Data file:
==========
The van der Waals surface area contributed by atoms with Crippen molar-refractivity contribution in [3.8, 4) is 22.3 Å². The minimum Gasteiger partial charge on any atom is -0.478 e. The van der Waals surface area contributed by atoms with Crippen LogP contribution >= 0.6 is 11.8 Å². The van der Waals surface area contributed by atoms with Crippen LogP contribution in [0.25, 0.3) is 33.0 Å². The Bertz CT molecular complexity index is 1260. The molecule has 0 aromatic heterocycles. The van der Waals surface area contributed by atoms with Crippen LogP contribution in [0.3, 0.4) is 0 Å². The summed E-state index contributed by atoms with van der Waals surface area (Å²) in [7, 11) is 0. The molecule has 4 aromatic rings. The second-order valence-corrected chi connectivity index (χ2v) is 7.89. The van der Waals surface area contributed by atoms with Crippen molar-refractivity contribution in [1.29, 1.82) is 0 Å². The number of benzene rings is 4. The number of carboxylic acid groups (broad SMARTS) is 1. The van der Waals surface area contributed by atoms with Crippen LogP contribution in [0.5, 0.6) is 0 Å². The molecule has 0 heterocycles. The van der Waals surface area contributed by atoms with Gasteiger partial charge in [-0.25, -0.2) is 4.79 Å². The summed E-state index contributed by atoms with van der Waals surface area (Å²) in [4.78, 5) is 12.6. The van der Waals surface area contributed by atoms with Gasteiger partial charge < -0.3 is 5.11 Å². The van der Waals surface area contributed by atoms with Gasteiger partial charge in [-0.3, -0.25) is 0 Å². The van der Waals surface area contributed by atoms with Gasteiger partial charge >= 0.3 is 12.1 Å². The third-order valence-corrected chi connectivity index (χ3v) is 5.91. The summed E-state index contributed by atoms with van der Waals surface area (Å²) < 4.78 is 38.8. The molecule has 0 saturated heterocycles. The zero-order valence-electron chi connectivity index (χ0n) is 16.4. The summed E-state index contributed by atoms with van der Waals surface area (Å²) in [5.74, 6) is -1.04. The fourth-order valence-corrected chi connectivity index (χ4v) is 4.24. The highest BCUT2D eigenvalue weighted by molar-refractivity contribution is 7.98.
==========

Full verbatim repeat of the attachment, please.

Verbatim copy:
The van der Waals surface area contributed by atoms with Crippen molar-refractivity contribution in [3.8, 4) is 22.3 Å². The minimum Gasteiger partial charge on any atom is -0.478 e. The van der Waals surface area contributed by atoms with Crippen LogP contribution >= 0.6 is 11.8 Å². The van der Waals surface area contributed by atoms with Crippen LogP contribution in [0.25, 0.3) is 33.0 Å². The Bertz CT molecular complexity index is 1260. The molecule has 0 aromatic heterocycles. The van der Waals surface area contributed by atoms with Crippen LogP contribution in [0.3, 0.4) is 0 Å². The summed E-state index contributed by atoms with van der Waals surface area (Å²) in [7, 11) is 0. The molecule has 4 aromatic rings. The second-order valence-corrected chi connectivity index (χ2v) is 7.89. The van der Waals surface area contributed by atoms with Crippen molar-refractivity contribution in [1.29, 1.82) is 0 Å². The number of benzene rings is 4. The number of carboxylic acid groups (broad SMARTS) is 1. The van der Waals surface area contributed by atoms with Crippen LogP contribution in [0.5, 0.6) is 0 Å². The molecule has 0 heterocycles. The van der Waals surface area contributed by atoms with Gasteiger partial charge in [-0.25, -0.2) is 4.79 Å². The summed E-state index contributed by atoms with van der Waals surface area (Å²) in [4.78, 5) is 12.6. The van der Waals surface area contributed by atoms with Gasteiger partial charge < -0.3 is 5.11 Å². The van der Waals surface area contributed by atoms with Gasteiger partial charge in [-0.3, -0.25) is 0 Å². The van der Waals surface area contributed by atoms with Gasteiger partial charge >= 0.3 is 12.1 Å². The third-order valence-corrected chi connectivity index (χ3v) is 5.91. The summed E-state index contributed by atoms with van der Waals surface area (Å²) < 4.78 is 38.8. The molecule has 0 saturated heterocycles. The zero-order valence-electron chi connectivity index (χ0n) is 16.4. The summed E-state index contributed by atoms with van der Waals surface area (Å²) in [5.74, 6) is -1.04. The fourth-order valence-corrected chi connectivity index (χ4v) is 4.24. The highest BCUT2D eigenvalue weighted by molar-refractivity contribution is 7.98.